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Robert Tappan Morris

Robert Morris
Born November 8, 1965 (1965-11-08) (age 44)
Alias(es) rtm
Conviction(s) Intentional access of Federal interest computers without authorization thereby preventing authorized access and causing a loss in excess of $1,000.00 [1] Jury returned a verdict of "guilty" on 22 Jan 1990, after 5½ hours of deliberations[1]
Penalty Probation for a term of three years and 400 hours of community service in a manner determined by the Probation Office and approved by the Court. Fines in the amount of $50 (payable immediately); $10,000 (payable in the first year); and $91/month for the three-year probation (payable monthly)[1]
Occupation associate professor at Massachusetts Institute of Technology
Parents Robert Morris

Robert Tappan Morris, (born November 8, 1965), is an American associate professor at Massachusetts Institute of Technology, in the Institute's department of Electrical Engineering and Computer Science.[2] He is best known for creating the Morris Worm in 1988, considered the first computer worm on the Internet.[3] He is the son of Robert Morris, the former chief scientist at the National Computer Security Center, a division of the National Security Agency (NSA).

Contents

The worm

Morris created the worm while he was a graduate student at Cornell University. The original intent, according to him, was to gauge the size of the Internet. He released the worm from MIT to conceal the fact that it actually originated from Cornell. The worm was designed to count how many machines were connected to the internet. Unknown to Morris, the worm had a design flaw. The worm was programmed to check each computer it found to determine if the infection was already present. However, Morris believed that some administrators might try to defeat his worm by instructing the computer to report a false positive. To compensate for this possibility, Morris directed the worm to copy itself anyway, 14% of the time, no matter the response to the infection-status interrogation. This level of replication proved excessive and the worm spread rapidly, infecting several thousand computers. It was estimated that the cost of "potential loss in productivity" caused by the worm at each system ranged from $20,000 to more than $530,000. The worm exploited several vulnerabilities to gain entry to targeted systems, including:

  • a hole in the debug mode of the Unix sendmail program,
  • a buffer overrun hole in the fingerd network service,
  • the transitive trust enabled by people setting up rexec/rsh network logins without password requirements.

Robert Morris served no jail time, but was sentenced to community service and probation, even though federal sentencing guidelines in such cases called for much harsher consequences.

Biography

  • 1983 - Graduated Valedictorian from Delbarton High School, Morristown, NJ
  • 1987 - Received his A.B. from Harvard. Came up with the idea for the worm while working on arrays in his computer science class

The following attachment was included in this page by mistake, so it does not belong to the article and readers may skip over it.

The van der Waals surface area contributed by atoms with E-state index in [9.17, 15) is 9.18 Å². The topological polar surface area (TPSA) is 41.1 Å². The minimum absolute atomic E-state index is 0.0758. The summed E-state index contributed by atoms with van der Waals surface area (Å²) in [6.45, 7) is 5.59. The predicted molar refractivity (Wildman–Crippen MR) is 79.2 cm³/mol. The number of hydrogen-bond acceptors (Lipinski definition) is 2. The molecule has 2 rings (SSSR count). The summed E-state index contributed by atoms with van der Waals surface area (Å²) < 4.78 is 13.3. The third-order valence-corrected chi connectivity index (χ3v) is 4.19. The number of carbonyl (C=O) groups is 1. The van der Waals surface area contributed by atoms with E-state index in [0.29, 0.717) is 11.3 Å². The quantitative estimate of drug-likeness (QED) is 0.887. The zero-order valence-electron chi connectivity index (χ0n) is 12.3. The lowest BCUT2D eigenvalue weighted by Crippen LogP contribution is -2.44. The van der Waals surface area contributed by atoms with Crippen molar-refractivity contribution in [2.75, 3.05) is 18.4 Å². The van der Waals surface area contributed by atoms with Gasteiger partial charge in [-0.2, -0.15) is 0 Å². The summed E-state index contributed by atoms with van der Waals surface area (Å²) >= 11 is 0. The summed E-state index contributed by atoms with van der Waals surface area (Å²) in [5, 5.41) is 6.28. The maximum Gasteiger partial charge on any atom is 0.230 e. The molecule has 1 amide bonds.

• 1988 - Released the Morris worm (when he was a graduate student at Cornell)
  • 1989 - Indicted under the Computer Fraud and Abuse Act of 1986 on July 26, 1989 - the first person to be indicted under this Act
  • 1990 - Convicted and sentenced to three years of probation, 400 hours of community service, a fine of $10,050 and the cost of his supervision
  • 1995 - Cofounded Viaweb, a start-up company that made software for building online stores (with Paul Graham)
  • 1998 - Viaweb sold for $48 million[4] to Yahoo, who renamed the software "Yahoo! Store"
  • 1999 - Received Ph.D. in Applied Sciences from Harvard
  • 1999 - Appointed as a professor at MIT
  • 2005 - Co-founded Y Combinator, a seed-stage startup funding firm, that provides seed money, advice, and connections at two 3-month programs per year (with Paul Graham, Trevor Blackwell, and Jessica Livingston)
  • 2006 - Awarded tenure[5]
  • 2006 - Technical advisor for Meraki Networks[6]
  • 2008 - Released the Arc programming language, a Lisp dialect (with Paul Graham).

His principal research interest is computer network architectures which includes work on distributed hash tables such as Chord and wireless mesh networks such as Roofnet.

Morris is a longtime friend of Paul Graham. Graham dedicated his book ANSI Common Lisp to him, and named the programming language that generates the online stores' web pages RTML in his honor. Graham also lists Morris as one of his personal heroes saying "he's never wrong."

See also

References

  1. ^ a b c Ronald B. Standler (14 August 2002). "Judgment in U.S. v. Robert Tappan Morris". rbs2. http://www.rbs2.com/morris.htm. Retrieved 2008-08-23.  
  2. ^ "Robert Morris". csail. 2007. http://www.csail.mit.edu/biographies/PI/bioprint.php?PeopleID=301. Retrieved 2008-08-23.  
  3. ^ Brendan P. Kehoe (2007). "The Robert Morris Internet Worm". mit. http://groups.csail.mit.edu/mac/classes/6.805/articles/morris-worm.html. Retrieved 2008-08-23.  
  4. ^ Randy Weston (June 8, 1998). "Yahoo buys Viaweb for $49 million". news.com. http://news.cnet.com/Yahoo-buys-Viaweb-for-49-million/2100-1001_3-212001.html. Retrieved 2008-08-07.  
  5. ^ "23 faculty members awarded tenure". mit. October 25, 2006. http://web.mit.edu/newsoffice/2006/tenure-1025.html. Retrieved 2008-08-23.  
  6. ^ "about meraki". meraki. 2007. http://meraki.com/about/. Retrieved 2008-08-23.  

External links

Bibliography

Hafner, Katie; Markoff, John (1991). Cyberpunk: Outlaws and Hackers on the Computer Frontier. ISBN 0-671-68322-5.  


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